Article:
In early March, an international team of scientists will set sail aboard the drill ship JOIDES Resolution on the first of two Integrated Ocean Drilling Program (IODP) expeditions to the equatorial Pacific Ocean. The second expedition will follow immediately afterward in May. Both are grouped into one science program, known as the Pacific Equatorial Age Transect (PEAT).
will lead to a clearer understanding of Earth's climate over the past 55
million years – a vital component to knowing what future course the planet's
climate will take, scientists believe.
expeditions focused on climate change come at a critical time," says Julie
Morris, director of the National Science Foundation (NSF)'s Division of Ocean
Sciences, which supports IODP. "During the next year, sea-floor drilling
related to climate change will happen from pole to pole."
expeditions aim to recover a continuous Cenozoic record (from 65.5 million
years ago to the present) of sediments beneath the equatorial Pacific Ocean.
Geologists will drill into the crust on the Pacific tectonic plate along the
research effort, Expedition 320, is planned for March 5 through May 5, 2009;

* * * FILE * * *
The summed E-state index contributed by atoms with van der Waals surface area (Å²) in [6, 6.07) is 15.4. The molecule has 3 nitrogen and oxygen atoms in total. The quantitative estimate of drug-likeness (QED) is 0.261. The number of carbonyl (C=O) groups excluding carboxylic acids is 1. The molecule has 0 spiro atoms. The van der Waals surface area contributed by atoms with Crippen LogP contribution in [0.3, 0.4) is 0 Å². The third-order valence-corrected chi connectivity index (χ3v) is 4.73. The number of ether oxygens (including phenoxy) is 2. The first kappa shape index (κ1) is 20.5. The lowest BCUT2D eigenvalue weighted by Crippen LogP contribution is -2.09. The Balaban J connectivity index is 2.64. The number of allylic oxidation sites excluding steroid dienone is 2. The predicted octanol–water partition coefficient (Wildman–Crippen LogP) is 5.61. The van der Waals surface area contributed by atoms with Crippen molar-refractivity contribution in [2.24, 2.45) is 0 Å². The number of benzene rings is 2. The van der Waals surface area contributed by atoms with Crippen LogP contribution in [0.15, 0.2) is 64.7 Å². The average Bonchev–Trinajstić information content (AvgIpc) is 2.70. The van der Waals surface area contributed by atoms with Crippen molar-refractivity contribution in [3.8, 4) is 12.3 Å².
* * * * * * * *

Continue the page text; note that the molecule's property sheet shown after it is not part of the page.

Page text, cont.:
Expedition 321 will take place from May 5 through July 5, 2009.
scientists of Expedition 320 are Heiko Palike of the University of Southampton,
U.K., and Hiroshi Nishi of Hokkaido University in Japan; of Expedition 321,
Mitch Lyle of Texas A&M University in the U.S., and Isabella Raffi of the
Universita "G. D'Annunzio" Campus Universitario in Italy.
scientific ocean drilling expeditions to the equatorial Pacific yielded
discoveries about past climate conditions and the past position of the Pacific
tectonic plate relative to the equator. However, they did not obtain continuous
sediment records the two PEAT expeditions will recover seafloor sediment cores
with an unbroken record.
cores will help us understand how and why productivity in the Pacific changed
over time," explains Morris, "and provide information about rapid
biological evolution and turnover during times of climatic stress."
equatorial Pacific is a major center of solar warming, a region of high
productivity, and a primary region for carbon dioxide exchange from the deep
ocean to the atmosphere. It also is the source region for the El Niño-Southern
Oscillation phenomenon. The equatorial Pacific helps maintain global climates,
and drives climate change.
last 55 million years, global climate has varied dramatically from extreme
warmth to glacial cold. These climate variations have been imprinted on the
biogenic-rich sediments that accumulated in the equatorial zone.
from the PEAT expeditions will help scientists understand how Earth was able to
maintain very warm climates relative to the 20th century, even though solar
radiation received at the earth's surface has remained nearly constant for the
last 55 million years.
Two New Ocean Drilling Expeditions
March 4, 2009